Milan was the best performer, soaring 6.44 per cent on the local Mib30 index, with Madrid, Frankfurt and Paris all registering gains of more than 5 per cent on the day.
The broking houses are predicting that over the next few months the big pension funds dominating the financial markets will start shifting their portfolios to take into account the fact that for these countries there is effectively just one, $10trillion capital market in which to invest.
David Bowers at Merrill Lynch, the American investment bank said: "We expect EMU [economic and monetary union] to lead to significant changes in investor and corporate behaviour." Investors, he added, will no longer be constrained by currency in choosing whether shares in an Italian company for example, offer better value than a German firm.
The euro itself had a good first day's trading, rising nearly three- quarters of a per cent against the dollar to $1.1792 compared with the initial reference rate of $1.16675 set by European Union finance ministers on New Year's Eve.
Investors' enthusiasm for the "euroland" markets was in sharp contrast to the lacklustre performance of London's FTSE index which closed 3.2 down at 5879.4 on the first day's trading of the year. Sterling, too, had a poor day, slipping one fifth of a penny to 0.7109 euros in what many fear will be a foretaste of life on the margins of the new euro area.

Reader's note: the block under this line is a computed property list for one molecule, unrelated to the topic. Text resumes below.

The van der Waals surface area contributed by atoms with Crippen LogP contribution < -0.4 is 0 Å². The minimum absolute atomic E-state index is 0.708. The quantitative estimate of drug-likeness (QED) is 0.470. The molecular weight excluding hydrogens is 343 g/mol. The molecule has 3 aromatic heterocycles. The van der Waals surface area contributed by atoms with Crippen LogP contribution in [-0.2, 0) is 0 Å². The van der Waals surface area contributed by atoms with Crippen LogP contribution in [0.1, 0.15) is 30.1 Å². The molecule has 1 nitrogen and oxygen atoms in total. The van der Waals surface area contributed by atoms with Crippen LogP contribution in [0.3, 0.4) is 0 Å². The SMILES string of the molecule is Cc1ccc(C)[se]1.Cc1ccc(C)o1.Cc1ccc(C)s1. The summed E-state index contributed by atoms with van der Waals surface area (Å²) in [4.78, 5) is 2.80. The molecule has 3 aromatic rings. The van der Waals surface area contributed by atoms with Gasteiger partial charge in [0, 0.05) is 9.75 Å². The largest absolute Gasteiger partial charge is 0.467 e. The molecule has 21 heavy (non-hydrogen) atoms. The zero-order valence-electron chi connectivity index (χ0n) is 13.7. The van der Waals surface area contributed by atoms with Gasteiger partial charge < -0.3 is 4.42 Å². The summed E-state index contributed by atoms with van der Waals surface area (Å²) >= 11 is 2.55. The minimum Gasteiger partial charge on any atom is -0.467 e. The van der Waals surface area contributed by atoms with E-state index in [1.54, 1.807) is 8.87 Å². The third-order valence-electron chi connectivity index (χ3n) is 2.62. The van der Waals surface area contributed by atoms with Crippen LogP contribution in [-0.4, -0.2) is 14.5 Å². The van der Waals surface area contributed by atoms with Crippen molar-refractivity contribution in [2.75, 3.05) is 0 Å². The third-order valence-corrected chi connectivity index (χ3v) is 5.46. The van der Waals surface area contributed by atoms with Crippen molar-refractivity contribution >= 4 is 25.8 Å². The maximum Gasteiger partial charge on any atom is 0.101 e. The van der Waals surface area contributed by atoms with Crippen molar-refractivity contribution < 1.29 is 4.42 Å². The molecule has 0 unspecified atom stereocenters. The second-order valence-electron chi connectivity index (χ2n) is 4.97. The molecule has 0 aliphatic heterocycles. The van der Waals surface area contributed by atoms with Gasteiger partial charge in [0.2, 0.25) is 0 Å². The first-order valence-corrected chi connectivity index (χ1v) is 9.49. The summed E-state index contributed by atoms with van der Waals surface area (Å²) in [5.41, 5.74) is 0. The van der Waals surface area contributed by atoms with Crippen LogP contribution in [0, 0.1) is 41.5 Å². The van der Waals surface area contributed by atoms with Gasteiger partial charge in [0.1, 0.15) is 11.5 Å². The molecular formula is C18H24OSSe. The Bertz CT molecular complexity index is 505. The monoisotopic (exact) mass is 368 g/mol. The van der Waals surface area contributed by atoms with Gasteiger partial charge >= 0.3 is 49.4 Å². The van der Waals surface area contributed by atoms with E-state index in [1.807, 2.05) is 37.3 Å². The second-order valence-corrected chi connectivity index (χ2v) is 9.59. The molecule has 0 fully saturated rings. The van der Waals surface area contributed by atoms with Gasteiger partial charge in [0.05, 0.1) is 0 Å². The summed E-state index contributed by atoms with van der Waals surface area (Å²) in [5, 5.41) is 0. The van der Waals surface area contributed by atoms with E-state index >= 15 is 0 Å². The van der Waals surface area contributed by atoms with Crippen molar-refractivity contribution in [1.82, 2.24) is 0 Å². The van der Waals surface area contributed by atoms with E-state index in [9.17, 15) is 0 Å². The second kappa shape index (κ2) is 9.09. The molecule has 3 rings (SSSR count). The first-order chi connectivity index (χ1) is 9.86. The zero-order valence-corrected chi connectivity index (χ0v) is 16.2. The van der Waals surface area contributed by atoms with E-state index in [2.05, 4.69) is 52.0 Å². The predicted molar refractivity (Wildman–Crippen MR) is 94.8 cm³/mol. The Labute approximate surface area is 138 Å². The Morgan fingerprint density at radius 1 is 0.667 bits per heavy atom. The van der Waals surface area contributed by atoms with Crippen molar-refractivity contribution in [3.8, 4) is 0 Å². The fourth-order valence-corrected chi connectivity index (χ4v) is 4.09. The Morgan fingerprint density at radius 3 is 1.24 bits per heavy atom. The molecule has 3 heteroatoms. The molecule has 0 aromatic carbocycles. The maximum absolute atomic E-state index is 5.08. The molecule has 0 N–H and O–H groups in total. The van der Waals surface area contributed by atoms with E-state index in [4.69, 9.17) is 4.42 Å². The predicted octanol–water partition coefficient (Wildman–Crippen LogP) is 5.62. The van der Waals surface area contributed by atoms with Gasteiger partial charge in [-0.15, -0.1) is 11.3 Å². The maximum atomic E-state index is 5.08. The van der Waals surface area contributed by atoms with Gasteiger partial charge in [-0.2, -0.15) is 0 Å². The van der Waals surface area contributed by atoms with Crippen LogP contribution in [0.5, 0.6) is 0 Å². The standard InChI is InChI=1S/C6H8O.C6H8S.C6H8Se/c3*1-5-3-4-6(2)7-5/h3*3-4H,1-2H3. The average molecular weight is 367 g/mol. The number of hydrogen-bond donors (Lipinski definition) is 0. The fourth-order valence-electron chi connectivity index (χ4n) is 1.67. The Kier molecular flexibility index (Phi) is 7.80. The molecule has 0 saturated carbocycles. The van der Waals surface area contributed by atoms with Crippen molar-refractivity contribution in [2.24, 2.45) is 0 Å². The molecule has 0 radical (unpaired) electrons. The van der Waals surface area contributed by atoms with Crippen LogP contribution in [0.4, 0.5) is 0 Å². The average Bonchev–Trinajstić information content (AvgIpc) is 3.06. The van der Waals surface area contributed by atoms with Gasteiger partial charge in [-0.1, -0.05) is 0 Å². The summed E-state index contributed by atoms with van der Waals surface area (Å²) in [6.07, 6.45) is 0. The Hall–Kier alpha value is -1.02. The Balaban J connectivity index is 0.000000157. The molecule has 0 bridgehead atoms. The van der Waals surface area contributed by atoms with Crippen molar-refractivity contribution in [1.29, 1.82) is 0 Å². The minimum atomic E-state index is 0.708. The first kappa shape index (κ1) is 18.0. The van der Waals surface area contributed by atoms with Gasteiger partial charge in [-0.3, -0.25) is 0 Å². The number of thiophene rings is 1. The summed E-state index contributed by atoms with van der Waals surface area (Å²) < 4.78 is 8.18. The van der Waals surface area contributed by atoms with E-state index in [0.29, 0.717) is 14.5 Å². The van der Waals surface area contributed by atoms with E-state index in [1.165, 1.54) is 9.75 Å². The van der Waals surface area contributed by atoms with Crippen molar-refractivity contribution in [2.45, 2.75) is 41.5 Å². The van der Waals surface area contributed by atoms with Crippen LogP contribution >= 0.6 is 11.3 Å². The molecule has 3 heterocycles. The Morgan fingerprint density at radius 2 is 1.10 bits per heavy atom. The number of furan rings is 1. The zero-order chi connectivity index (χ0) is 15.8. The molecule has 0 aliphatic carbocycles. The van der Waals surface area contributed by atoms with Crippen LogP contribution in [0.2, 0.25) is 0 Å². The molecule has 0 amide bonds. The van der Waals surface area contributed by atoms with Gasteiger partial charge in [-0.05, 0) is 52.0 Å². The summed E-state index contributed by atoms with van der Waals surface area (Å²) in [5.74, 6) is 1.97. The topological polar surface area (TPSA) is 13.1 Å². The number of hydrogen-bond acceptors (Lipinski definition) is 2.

"The euro has had a very auspicious start," said Nick Parsons, City economist at Paribas, the leading French bank. "The volume has been less than on a normal Monday but not a great deal less than you would expect on the first trading day after the New Year." He added: "The pound has performed like a dog. Sterling risks being marginalised as more and more companies switch to presenting their accounts in euro."
Dealers said that many investors were deliberately choosing to put through small orders just to test the system.
"Normally we would see thirty to forty deals of $100m or so. Today there have been lots of $1m, $2m and $5m," Mr Parsons said.
The bond markets saw their first "euro-euro" issue - a 500 million euro bond issued jointly by Nomura, ABN-Amro and Deutsche Bank on behalf of the DSL, a German regional bank. The real test of the depth and liquidity of the euro bond market will come this week when the German government launches its first euro denominated issue.
Banks reported that the changeover weekend had gone without a hitch, with some completing the process earlier than planned. One big German bank, Commerzbank, had had to call in 200 computer staff on Sunday to iron out a mismatch between the bank's software and some healthcare programmes in Frankfurt. The head of trading later called his opposite numbers at other banks to reassure them the bank would be ready to trade on time yesterday morning.
James Tompkinson, who headed the unit responsible for euro conversion at the London offices of Nomura, the Japanese bank, said yesterday that some investors were clearly hanging back. "Trading is relatively slow but then that is normal for the first day back after a long New Year's holiday. There have been no mishaps," Mr Tompkinson said.
In Frankfurt which, next to London, has been the financial centre most in the spotlight because it is home to the new European Central Bank, dealers reported trading running at around a quarter of normal.
"It has gone far more smoothly then any of us dared hope," Mr Parsons said.Reuse content